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For a near injection mould finish parts can be vibro-polished.



Until recently, the use of automated mass finishing technologies for parts produced using 3D printing was somewhat hit and miss, with little understanding of the unique attributes of a 3D printed part. 3D printed parts present a whole set of unique challenges when looking at mass finishing. The natural surface of polymer PBF 3D printed parts are much rougher than parts produced using traditional technologies such as injection moulding, or indeed, resin 3D printing processes such as SLA / DLP / Polyjet etc. In addition, one huge advantage of 3D printing as a production tool — namely its ability to manufacture highly complex geometries — has traditionally made polishing difficult. The requirement for dedicated, automated solutions for this was obvious.

Over the last few years focus on finding such solutions has increased, along with making them commercially viable.



It is fair to say that the unique attributes of 3D printed parts, which typically have relatively poor surface quality immediately post build, are not best served by most industry standard mass finishing technologies. Standard mass finishing options are designed very much for parts and components produced by traditional manufacturing processes.

In a traditional manufacturing scenario, the prospect of post-processing steps being responsible for more than 50% of part costs would be untenable and certainly unsustainable. So, what is being done about this anomalous and potentially prohibitive barrier to the viability of 3D printing as a production technology? 

Well, there is effectively a pincer movement at work. On the one side, 3D printing technology platform developers are constantly refining processes to reduce the surface roughness of 3D printed parts, and on the other side, expert and emerging post processing companies are innovating and adapting mass finishing technologies to better cater for 3D printed parts. This means especially focusing on adaptations that allow for the post processing of sometimes extremely geometrically complex parts.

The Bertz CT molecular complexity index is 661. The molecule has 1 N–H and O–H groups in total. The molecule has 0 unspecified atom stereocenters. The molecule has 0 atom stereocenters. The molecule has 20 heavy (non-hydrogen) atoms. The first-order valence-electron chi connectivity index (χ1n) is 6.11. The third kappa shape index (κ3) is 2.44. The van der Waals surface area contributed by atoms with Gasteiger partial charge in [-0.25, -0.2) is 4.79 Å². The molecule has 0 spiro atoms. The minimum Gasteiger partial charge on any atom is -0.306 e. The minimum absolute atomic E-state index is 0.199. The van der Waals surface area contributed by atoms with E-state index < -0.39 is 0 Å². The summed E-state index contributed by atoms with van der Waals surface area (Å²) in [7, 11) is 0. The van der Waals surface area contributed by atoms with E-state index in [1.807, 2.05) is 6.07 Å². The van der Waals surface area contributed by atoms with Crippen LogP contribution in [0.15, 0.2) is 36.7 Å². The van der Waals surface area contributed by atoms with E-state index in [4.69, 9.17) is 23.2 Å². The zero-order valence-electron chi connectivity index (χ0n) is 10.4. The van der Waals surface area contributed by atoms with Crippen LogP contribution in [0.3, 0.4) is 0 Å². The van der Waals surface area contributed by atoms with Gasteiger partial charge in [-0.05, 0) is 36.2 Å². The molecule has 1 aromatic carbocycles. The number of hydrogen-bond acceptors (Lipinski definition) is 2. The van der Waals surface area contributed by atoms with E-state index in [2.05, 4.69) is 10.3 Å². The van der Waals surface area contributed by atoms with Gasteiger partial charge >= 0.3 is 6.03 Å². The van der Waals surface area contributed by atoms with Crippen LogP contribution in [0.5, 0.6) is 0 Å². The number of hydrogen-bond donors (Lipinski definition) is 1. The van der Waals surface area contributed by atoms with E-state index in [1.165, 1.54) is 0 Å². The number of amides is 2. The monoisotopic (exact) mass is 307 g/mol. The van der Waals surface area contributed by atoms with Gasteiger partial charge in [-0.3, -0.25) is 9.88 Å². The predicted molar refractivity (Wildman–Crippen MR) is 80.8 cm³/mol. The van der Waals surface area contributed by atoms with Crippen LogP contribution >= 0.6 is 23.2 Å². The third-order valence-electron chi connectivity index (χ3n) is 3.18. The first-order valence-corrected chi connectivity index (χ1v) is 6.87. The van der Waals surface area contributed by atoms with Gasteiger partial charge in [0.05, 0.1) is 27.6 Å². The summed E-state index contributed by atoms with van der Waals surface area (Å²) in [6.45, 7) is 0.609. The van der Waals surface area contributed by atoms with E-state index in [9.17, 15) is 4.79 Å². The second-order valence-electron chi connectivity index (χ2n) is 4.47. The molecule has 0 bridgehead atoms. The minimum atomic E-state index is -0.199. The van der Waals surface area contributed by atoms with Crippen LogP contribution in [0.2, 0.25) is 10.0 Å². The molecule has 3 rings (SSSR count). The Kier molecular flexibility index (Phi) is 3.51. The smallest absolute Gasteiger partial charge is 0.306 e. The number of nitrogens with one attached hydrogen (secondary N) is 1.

This pincer movement is effectively eroding the cost and time that is required to post process 3D printed parts, and by so doing will facilitate the production of 3D printed parts with surface characteristics and smoothness that rival those produced on legacy plastic manufacturing processes such as injection moulding at a more competitive cost. In other words, the objective is to allow the manufacture of near net shape parts with superior surface characteristics without compromising part integrity. When this is achieved, the viability of 3D printing as a production alternative will be recognised by a growing number of companies, and the technology will be in a better position to disrupt the traditional production paradigm.